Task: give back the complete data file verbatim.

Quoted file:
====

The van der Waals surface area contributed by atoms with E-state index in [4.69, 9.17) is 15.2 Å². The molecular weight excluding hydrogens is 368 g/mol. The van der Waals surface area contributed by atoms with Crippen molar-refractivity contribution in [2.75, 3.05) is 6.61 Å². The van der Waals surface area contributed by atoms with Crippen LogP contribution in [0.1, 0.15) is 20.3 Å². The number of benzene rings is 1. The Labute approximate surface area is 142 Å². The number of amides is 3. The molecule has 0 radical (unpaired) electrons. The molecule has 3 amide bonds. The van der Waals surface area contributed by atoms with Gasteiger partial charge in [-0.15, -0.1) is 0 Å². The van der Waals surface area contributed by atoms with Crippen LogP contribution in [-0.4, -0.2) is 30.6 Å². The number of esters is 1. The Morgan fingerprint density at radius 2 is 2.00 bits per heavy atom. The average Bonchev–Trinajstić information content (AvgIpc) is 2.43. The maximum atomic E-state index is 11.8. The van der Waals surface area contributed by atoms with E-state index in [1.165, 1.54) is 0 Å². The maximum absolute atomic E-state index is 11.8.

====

The van der Waals surface area contributed by atoms with E-state index in [4.69, 9.17) is 15.2 Å². The molecular weight excluding hydrogens is 368 g/mol. The van der Waals surface area contributed by atoms with Crippen molar-refractivity contribution in [2.75, 3.05) is 6.61 Å². The van der Waals surface area contributed by atoms with Crippen LogP contribution in [0.1, 0.15) is 20.3 Å². The number of benzene rings is 1. The Labute approximate surface area is 142 Å². The number of amides is 3. The molecule has 0 radical (unpaired) electrons. The molecule has 3 amide bonds. The van der Waals surface area contributed by atoms with Gasteiger partial charge in [-0.15, -0.1) is 0 Å². The van der Waals surface area contributed by atoms with Crippen LogP contribution in [-0.4, -0.2) is 30.6 Å². The number of esters is 1. The Morgan fingerprint density at radius 2 is 2.00 bits per heavy atom. The average Bonchev–Trinajstić information content (AvgIpc) is 2.43. The maximum atomic E-state index is 11.8. The van der Waals surface area contributed by atoms with E-state index in [1.165, 1.54) is 0 Å². The maximum absolute atomic E-state index is 11.8.